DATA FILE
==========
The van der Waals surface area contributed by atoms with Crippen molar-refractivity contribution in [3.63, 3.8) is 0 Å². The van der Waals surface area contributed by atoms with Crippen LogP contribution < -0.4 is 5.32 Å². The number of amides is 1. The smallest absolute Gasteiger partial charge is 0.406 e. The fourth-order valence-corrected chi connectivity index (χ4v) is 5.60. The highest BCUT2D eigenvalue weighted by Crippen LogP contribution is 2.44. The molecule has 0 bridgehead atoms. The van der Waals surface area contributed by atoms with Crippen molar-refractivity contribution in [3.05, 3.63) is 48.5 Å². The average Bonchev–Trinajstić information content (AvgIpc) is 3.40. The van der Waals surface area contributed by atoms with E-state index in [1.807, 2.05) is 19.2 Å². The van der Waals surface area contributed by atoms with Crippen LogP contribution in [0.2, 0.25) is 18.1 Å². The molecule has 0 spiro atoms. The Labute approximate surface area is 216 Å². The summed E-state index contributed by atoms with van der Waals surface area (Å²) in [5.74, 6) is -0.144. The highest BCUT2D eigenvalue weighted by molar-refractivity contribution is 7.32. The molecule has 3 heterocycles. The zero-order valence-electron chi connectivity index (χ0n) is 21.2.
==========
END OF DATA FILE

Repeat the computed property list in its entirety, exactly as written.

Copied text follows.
The van der Waals surface area contributed by atoms with Crippen molar-refractivity contribution in [3.63, 3.8) is 0 Å². The van der Waals surface area contributed by atoms with Crippen LogP contribution < -0.4 is 5.32 Å². The number of amides is 1. The smallest absolute Gasteiger partial charge is 0.406 e. The fourth-order valence-corrected chi connectivity index (χ4v) is 5.60. The highest BCUT2D eigenvalue weighted by Crippen LogP contribution is 2.44. The molecule has 0 bridgehead atoms. The van der Waals surface area contributed by atoms with Crippen molar-refractivity contribution in [3.05, 3.63) is 48.5 Å². The average Bonchev–Trinajstić information content (AvgIpc) is 3.40. The van der Waals surface area contributed by atoms with E-state index in [1.807, 2.05) is 19.2 Å². The van der Waals surface area contributed by atoms with Crippen LogP contribution in [0.2, 0.25) is 18.1 Å². The molecule has 0 spiro atoms. The Labute approximate surface area is 216 Å². The summed E-state index contributed by atoms with van der Waals surface area (Å²) in [5.74, 6) is -0.144. The highest BCUT2D eigenvalue weighted by molar-refractivity contribution is 7.32. The molecule has 3 heterocycles. The zero-order valence-electron chi connectivity index (χ0n) is 21.2.